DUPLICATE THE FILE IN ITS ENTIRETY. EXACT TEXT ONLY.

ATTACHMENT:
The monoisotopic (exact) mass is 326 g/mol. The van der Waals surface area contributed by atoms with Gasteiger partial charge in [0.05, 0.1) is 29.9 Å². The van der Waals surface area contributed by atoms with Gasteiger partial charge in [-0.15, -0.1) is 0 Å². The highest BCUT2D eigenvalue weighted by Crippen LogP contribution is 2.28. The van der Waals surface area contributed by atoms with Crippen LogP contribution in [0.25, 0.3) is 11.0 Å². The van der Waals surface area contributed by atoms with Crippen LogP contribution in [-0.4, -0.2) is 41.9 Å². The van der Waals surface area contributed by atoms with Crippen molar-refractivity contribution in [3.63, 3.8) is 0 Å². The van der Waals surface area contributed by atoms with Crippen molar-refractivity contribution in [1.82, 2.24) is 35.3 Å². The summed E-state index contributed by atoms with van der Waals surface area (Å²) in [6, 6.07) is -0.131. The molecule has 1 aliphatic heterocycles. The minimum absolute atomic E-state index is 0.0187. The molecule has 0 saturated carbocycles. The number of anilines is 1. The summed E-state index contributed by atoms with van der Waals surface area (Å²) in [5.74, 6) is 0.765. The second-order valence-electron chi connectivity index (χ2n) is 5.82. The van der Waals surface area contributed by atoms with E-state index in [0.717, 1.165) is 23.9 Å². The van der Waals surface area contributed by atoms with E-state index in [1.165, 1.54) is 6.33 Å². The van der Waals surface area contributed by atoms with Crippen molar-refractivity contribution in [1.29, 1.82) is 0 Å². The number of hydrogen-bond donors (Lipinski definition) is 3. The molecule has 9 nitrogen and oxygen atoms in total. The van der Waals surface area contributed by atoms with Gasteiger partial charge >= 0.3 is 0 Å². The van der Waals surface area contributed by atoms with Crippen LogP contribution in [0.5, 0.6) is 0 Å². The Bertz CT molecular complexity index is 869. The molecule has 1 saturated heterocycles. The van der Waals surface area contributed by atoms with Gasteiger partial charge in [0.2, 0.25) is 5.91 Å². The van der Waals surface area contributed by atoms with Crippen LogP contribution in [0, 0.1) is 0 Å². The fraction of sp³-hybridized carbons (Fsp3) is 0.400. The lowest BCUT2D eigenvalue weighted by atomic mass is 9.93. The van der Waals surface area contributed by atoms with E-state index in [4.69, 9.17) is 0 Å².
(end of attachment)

The monoisotopic (exact) mass is 326 g/mol. The van der Waals surface area contributed by atoms with Gasteiger partial charge in [0.05, 0.1) is 29.9 Å². The van der Waals surface area contributed by atoms with Gasteiger partial charge in [-0.15, -0.1) is 0 Å². The highest BCUT2D eigenvalue weighted by Crippen LogP contribution is 2.28. The van der Waals surface area contributed by atoms with Crippen LogP contribution in [0.25, 0.3) is 11.0 Å². The van der Waals surface area contributed by atoms with Crippen LogP contribution in [-0.4, -0.2) is 41.9 Å². The van der Waals surface area contributed by atoms with Crippen molar-refractivity contribution in [3.63, 3.8) is 0 Å². The van der Waals surface area contributed by atoms with Crippen molar-refractivity contribution in [1.82, 2.24) is 35.3 Å². The summed E-state index contributed by atoms with van der Waals surface area (Å²) in [6, 6.07) is -0.131. The molecule has 1 aliphatic heterocycles. The minimum absolute atomic E-state index is 0.0187. The molecule has 0 saturated carbocycles. The number of anilines is 1. The summed E-state index contributed by atoms with van der Waals surface area (Å²) in [5.74, 6) is 0.765. The second-order valence-electron chi connectivity index (χ2n) is 5.82. The van der Waals surface area contributed by atoms with E-state index in [0.717, 1.165) is 23.9 Å². The van der Waals surface area contributed by atoms with E-state index in [1.165, 1.54) is 6.33 Å². The van der Waals surface area contributed by atoms with Crippen molar-refractivity contribution in [1.29, 1.82) is 0 Å². The number of hydrogen-bond donors (Lipinski definition) is 3. The molecule has 9 nitrogen and oxygen atoms in total. The van der Waals surface area contributed by atoms with Gasteiger partial charge >= 0.3 is 0 Å². The van der Waals surface area contributed by atoms with Crippen LogP contribution in [0.5, 0.6) is 0 Å². The Bertz CT molecular complexity index is 869. The molecule has 1 saturated heterocycles. The van der Waals surface area contributed by atoms with Gasteiger partial charge in [0.2, 0.25) is 5.91 Å². The van der Waals surface area contributed by atoms with Crippen LogP contribution in [0, 0.1) is 0 Å². The fraction of sp³-hybridized carbons (Fsp3) is 0.400. The lowest BCUT2D eigenvalue weighted by atomic mass is 9.93. The van der Waals surface area contributed by atoms with E-state index in [4.69, 9.17) is 0 Å².